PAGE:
16 February 2013

Chek Jawa with long driftnet

Lots of little colourful fiddler crabs scuttle around the Chek Jawa boardwalk. A leisure trip allows me to slow down and take close up photos of them.
We saw other interesting critters, and sadly, a fisherman laying a very long driftnet across the seagrass meadows.


There are all kinds of mudskippers in the back mangroves. Alas, I couldn't find the Blue-spotted mudskipper and we didn't see any snakes though we looked hard. Marcus did spot some rarey dragonflies.
There were lots of Gold-spotted mudskippers along the shoreline, quarreling and shoving one another as usual.
Hello! A young Malayan water monitor takes a look at us before scurrying away into the undergrowth.
Marcus points out the two different kinds of Chut-chut snails that had crept quite high up the mangrove trees. Preparing for a very high tide? The Red chut-chut has a reddish body while the Black chut-chut is more slender and has a black body.
Marcus points out Young Mama wild boar and her oldest surviving piglet have a mud bath and foraging near the boardwalk. They also had a good butt rub on the trees. There are signs that Young Mama might have recently given birth to a new litter. Perhaps we will see a new batch of watermelon striped babies soon?
Although they are wild animals, we can have a close look at them from the boardwalk as long as we don't frighten them.
Such peaceful interactions with wild animals on Chek Jawa (and elsewhere) is only possible if people refrain from feeding and alarming the animals. Tips on how to be a good visitor are posted at key points at Chek Jawa.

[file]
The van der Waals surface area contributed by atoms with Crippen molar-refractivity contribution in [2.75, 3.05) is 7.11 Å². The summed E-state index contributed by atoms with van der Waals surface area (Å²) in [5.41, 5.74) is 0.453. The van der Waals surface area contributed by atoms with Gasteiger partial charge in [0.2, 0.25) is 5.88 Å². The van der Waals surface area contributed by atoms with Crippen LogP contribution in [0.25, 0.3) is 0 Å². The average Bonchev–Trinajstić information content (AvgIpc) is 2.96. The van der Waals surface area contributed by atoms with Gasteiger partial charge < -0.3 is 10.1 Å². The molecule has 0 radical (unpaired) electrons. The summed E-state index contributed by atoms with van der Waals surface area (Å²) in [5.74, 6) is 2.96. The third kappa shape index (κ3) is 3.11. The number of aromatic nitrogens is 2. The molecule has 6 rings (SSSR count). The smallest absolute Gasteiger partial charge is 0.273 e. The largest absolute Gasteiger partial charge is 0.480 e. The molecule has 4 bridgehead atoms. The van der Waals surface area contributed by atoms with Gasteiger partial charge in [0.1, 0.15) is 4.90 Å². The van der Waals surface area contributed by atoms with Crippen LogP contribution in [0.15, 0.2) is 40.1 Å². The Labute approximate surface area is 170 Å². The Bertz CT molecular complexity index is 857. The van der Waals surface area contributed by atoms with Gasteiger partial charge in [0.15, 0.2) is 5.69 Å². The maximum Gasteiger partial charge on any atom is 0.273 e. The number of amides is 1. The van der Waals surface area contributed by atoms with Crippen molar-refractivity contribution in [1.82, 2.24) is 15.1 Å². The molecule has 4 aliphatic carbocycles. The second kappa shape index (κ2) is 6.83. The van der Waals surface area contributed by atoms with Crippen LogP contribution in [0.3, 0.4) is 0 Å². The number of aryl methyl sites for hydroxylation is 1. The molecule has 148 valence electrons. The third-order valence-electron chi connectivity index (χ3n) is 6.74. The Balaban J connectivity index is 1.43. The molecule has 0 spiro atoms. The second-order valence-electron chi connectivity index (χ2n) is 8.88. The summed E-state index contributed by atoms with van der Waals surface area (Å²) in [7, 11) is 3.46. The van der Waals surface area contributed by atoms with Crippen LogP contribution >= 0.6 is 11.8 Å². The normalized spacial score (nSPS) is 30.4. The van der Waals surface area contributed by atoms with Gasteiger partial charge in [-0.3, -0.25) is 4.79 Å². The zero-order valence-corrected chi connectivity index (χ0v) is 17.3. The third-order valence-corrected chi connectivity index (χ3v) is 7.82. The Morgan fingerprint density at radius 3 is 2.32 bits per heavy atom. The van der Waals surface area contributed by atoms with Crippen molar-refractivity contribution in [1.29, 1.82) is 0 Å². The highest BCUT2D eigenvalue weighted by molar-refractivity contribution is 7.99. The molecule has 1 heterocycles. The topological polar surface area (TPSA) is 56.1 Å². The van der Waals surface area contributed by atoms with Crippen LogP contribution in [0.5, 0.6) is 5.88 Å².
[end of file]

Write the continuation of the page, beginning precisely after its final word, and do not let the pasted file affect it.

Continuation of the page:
We organised this walk to introduce Chek Jawa to Adrian Levrel, a French marine biologist working in French Guiana with WWF-France. It was nice to share our shores and learn from Adrian too.
Along the boardwalk, we came across a crew filming what seems to be a Bollywood style story. There was a guy and a gal, a guitar and singing and dancing!
The huge dead tree that used to be in the middle of the shore has washed up and seems to be jamming up the mangrove trees on the high shore near the boardwalk.
Sadly, we saw a fisherman lay a very long driftnet along almost half of the length of the entire seagrass lagoon.
Here's a closer look at the fisherman.
Just last month, we removed a long abandoned driftnet here. More about the net on Project Driftnet.
We often see dugong feeding trails on the seagrass meadows. Dugongs breathe air and will drown if they get entangled in a driftnet.
From the Jejawi Tower, a lovely view of Chek Jawa's shores with Pulau Tekong on the horizon.
Sadly, this is the stretch of water where a road will connect Chek Jawa with Pulau Tekong in the 7million population plan.
Click on images for larger view.
We should appreciate and enjoy Chek Jawa and Pulau Ubin while we can!

More about Pulau Ubin and Chek Jawa: how to get there and what to see and do.

Or join the FREE guided walks at the Chek Jawa boardwalk with the Naked Hermit Crabs. Their next walk is on 2 Mar (Sat). This walk is specially for families and kids.

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